QUINCY -- It was not that long ago when Rome Frericks was at a loss for what to do about the Quinsippi Island bridge.
The Quincy Park District had gotten some bad news about one of the piers on the bridge. The second pier from the Quincy side was rated in poor condition after an underwater inspection done late in 2014. There was a chance the bridge could have been shutdown by the Illinois Department of Transportation if the problem was not fixed.
"We were told by experts in that field to start (repair costs) at six figures and go up from there," said Frericks, executive director of the Park District.
When bids for work to replace the pier came in at $695,000, Frericks had a dilemma. How could the Park District pay for those repairs? Would it be a permanent fix? What about the other four piers that had been rated in satisfactory condition? What if they were downgraded to poor?
The Park District wound up having a second underwater inspection of the bridge done last month. The fix wound up being much less complex than what was originally thought. As a result, the Park District was able to bid out the project for well under the original $695,000 price tag.
When the Park District opened bids last week, the repair bid did not even reach six figures.
The Quincy Park Board on Tuesday approved a bid of $98,600 from J.F. Brennan Co. Inc. of La Crosse, Wis., to do the repair work. The company, which also did the most recent underwater inspection, will begin work soon and should have it completed by end of January.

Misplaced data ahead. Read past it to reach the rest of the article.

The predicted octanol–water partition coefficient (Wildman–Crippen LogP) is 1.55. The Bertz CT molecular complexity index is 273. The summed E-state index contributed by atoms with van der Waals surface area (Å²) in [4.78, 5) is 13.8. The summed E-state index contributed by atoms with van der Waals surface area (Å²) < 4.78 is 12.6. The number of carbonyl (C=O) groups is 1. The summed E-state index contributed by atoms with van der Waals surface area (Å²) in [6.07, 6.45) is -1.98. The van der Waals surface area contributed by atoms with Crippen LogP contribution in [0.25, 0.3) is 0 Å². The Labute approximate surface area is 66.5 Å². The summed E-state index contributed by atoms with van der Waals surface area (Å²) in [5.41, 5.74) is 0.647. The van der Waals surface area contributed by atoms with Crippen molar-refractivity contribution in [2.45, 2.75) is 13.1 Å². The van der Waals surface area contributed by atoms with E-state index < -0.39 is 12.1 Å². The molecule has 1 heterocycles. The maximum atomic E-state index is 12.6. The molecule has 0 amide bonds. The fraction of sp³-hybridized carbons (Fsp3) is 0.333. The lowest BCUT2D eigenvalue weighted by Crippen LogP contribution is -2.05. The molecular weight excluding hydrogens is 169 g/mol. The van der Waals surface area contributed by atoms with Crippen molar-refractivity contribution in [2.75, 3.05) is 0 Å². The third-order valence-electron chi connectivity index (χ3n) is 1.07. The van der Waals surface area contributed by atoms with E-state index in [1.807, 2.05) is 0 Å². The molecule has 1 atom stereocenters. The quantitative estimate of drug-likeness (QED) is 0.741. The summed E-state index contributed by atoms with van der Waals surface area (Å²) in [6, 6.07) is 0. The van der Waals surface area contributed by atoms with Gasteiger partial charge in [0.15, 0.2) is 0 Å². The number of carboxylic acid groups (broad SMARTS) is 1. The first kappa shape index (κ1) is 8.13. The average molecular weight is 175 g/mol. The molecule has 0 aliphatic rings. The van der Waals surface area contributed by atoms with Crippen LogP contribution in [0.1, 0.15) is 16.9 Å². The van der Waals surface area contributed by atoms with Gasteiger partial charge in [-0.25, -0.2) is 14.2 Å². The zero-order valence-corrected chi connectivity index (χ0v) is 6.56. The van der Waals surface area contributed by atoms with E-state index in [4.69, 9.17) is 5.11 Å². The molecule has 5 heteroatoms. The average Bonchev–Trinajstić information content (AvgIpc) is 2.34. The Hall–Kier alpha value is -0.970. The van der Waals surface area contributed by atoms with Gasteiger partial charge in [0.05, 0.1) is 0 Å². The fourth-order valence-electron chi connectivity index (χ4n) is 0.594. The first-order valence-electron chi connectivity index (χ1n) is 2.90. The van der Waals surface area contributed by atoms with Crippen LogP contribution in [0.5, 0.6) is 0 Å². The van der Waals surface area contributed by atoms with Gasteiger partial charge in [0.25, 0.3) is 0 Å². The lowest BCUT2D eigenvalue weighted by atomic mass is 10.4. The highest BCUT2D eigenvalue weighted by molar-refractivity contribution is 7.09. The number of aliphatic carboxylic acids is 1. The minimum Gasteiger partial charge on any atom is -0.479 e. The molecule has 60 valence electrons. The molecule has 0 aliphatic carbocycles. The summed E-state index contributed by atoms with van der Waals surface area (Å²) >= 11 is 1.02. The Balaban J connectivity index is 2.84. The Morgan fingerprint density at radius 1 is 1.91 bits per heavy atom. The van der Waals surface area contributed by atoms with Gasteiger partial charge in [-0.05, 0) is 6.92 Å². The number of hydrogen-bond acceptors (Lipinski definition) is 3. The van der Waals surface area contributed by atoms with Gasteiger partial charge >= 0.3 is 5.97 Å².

"It's wonderful news," Frericks said. "To come up with a solution that is not a Band-Aid for under $100,000 is great news, especially when we were looking at $695,000 about three months ago."
The company is going to install concrete bags around the pier that will alleviate problems with erosion and scouring. Frericks said there will be no bridge closures while the work is being done.
The Park District will fund the project from uncommitted money from its 2015 general obligation bond fund. Frericks said some projects that had been slated to be done in 2016 will be moved back a year.
Frericks said the project should go smoothly because J.F. Brennan already was familiar with the bridge after doing the inspection.
Seven companies showed an interest in the project, with three making bids. J.F. Brennan's bid was $10,000 cheaper than the next-lowest offer.
The 650-foot bridge was built in 1868 and rebuilt in 1899. It was used as a railroad bridge before vehicles began using it in the mid-1970s. It is the only way for people to get to Quinsippi Island, which houses the Art Keller Marina and the Lincoln-era Log Cabin Village.